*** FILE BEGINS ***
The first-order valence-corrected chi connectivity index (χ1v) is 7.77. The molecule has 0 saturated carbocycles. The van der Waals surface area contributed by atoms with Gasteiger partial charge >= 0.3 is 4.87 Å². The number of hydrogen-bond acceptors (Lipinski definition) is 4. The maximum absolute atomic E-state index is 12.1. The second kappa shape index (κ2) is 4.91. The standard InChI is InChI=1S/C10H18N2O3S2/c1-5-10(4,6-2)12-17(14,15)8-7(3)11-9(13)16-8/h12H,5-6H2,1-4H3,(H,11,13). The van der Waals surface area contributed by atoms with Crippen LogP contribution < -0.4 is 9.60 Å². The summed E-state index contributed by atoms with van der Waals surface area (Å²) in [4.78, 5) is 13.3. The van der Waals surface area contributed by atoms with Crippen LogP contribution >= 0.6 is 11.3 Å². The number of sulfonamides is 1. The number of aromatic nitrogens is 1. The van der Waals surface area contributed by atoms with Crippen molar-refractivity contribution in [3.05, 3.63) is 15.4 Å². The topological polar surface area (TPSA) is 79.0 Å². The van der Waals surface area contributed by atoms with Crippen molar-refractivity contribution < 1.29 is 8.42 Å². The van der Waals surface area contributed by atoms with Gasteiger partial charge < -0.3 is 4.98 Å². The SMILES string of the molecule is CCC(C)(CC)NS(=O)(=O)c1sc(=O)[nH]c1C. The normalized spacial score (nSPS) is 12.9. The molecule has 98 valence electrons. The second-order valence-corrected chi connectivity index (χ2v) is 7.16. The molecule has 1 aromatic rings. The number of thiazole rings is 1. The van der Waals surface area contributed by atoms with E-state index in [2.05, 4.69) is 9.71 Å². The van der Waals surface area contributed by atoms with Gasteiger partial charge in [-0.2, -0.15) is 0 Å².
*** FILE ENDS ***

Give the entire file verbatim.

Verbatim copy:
The first-order valence-corrected chi connectivity index (χ1v) is 7.77. The molecule has 0 saturated carbocycles. The van der Waals surface area contributed by atoms with Gasteiger partial charge >= 0.3 is 4.87 Å². The number of hydrogen-bond acceptors (Lipinski definition) is 4. The maximum absolute atomic E-state index is 12.1. The second kappa shape index (κ2) is 4.91. The standard InChI is InChI=1S/C10H18N2O3S2/c1-5-10(4,6-2)12-17(14,15)8-7(3)11-9(13)16-8/h12H,5-6H2,1-4H3,(H,11,13). The van der Waals surface area contributed by atoms with Crippen LogP contribution < -0.4 is 9.60 Å². The summed E-state index contributed by atoms with van der Waals surface area (Å²) in [4.78, 5) is 13.3. The van der Waals surface area contributed by atoms with Crippen LogP contribution >= 0.6 is 11.3 Å². The number of sulfonamides is 1. The number of aromatic nitrogens is 1. The van der Waals surface area contributed by atoms with Crippen molar-refractivity contribution in [3.05, 3.63) is 15.4 Å². The topological polar surface area (TPSA) is 79.0 Å². The van der Waals surface area contributed by atoms with Crippen molar-refractivity contribution < 1.29 is 8.42 Å². The van der Waals surface area contributed by atoms with Gasteiger partial charge < -0.3 is 4.98 Å². The SMILES string of the molecule is CCC(C)(CC)NS(=O)(=O)c1sc(=O)[nH]c1C. The normalized spacial score (nSPS) is 12.9. The molecule has 98 valence electrons. The second-order valence-corrected chi connectivity index (χ2v) is 7.16. The molecule has 1 aromatic rings. The number of thiazole rings is 1. The van der Waals surface area contributed by atoms with E-state index in [2.05, 4.69) is 9.71 Å². The van der Waals surface area contributed by atoms with Gasteiger partial charge in [-0.2, -0.15) is 0 Å².